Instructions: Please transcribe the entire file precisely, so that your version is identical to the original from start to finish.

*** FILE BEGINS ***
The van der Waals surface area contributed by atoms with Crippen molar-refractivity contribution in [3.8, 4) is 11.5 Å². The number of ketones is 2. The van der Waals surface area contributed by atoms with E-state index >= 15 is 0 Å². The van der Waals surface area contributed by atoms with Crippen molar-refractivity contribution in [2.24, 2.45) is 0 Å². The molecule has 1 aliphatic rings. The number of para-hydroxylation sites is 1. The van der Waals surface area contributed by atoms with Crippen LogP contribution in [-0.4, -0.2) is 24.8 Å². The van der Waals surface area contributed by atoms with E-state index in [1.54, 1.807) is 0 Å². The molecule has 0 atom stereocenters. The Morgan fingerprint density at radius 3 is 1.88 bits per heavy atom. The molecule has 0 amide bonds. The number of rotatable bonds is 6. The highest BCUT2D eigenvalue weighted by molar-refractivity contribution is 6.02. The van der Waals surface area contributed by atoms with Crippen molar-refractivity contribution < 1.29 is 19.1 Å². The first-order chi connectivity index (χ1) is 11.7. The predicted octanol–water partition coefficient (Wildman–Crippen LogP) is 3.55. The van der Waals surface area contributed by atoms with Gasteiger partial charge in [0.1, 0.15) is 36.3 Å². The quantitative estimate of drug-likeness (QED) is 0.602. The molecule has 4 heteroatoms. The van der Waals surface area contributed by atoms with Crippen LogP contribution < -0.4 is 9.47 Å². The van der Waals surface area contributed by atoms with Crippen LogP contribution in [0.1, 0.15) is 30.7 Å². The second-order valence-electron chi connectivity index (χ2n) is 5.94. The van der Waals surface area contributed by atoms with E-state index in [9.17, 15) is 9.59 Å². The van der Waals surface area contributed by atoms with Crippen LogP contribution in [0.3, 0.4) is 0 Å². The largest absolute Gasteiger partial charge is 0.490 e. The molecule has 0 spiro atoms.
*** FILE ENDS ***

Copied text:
The van der Waals surface area contributed by atoms with Crippen molar-refractivity contribution in [3.8, 4) is 11.5 Å². The number of ketones is 2. The van der Waals surface area contributed by atoms with E-state index >= 15 is 0 Å². The van der Waals surface area contributed by atoms with Crippen molar-refractivity contribution in [2.24, 2.45) is 0 Å². The molecule has 1 aliphatic rings. The number of para-hydroxylation sites is 1. The van der Waals surface area contributed by atoms with Crippen LogP contribution in [-0.4, -0.2) is 24.8 Å². The van der Waals surface area contributed by atoms with E-state index in [1.54, 1.807) is 0 Å². The molecule has 0 atom stereocenters. The Morgan fingerprint density at radius 3 is 1.88 bits per heavy atom. The molecule has 0 amide bonds. The number of rotatable bonds is 6. The highest BCUT2D eigenvalue weighted by molar-refractivity contribution is 6.02. The van der Waals surface area contributed by atoms with Crippen molar-refractivity contribution < 1.29 is 19.1 Å². The first-order chi connectivity index (χ1) is 11.7. The predicted octanol–water partition coefficient (Wildman–Crippen LogP) is 3.55. The van der Waals surface area contributed by atoms with Gasteiger partial charge in [0.1, 0.15) is 36.3 Å². The quantitative estimate of drug-likeness (QED) is 0.602. The molecule has 4 heteroatoms. The van der Waals surface area contributed by atoms with Crippen LogP contribution < -0.4 is 9.47 Å². The van der Waals surface area contributed by atoms with Crippen LogP contribution in [0.1, 0.15) is 30.7 Å². The second-order valence-electron chi connectivity index (χ2n) is 5.94. The van der Waals surface area contributed by atoms with E-state index in [9.17, 15) is 9.59 Å². The van der Waals surface area contributed by atoms with Crippen LogP contribution in [0.3, 0.4) is 0 Å². The largest absolute Gasteiger partial charge is 0.490 e. The molecule has 0 spiro atoms.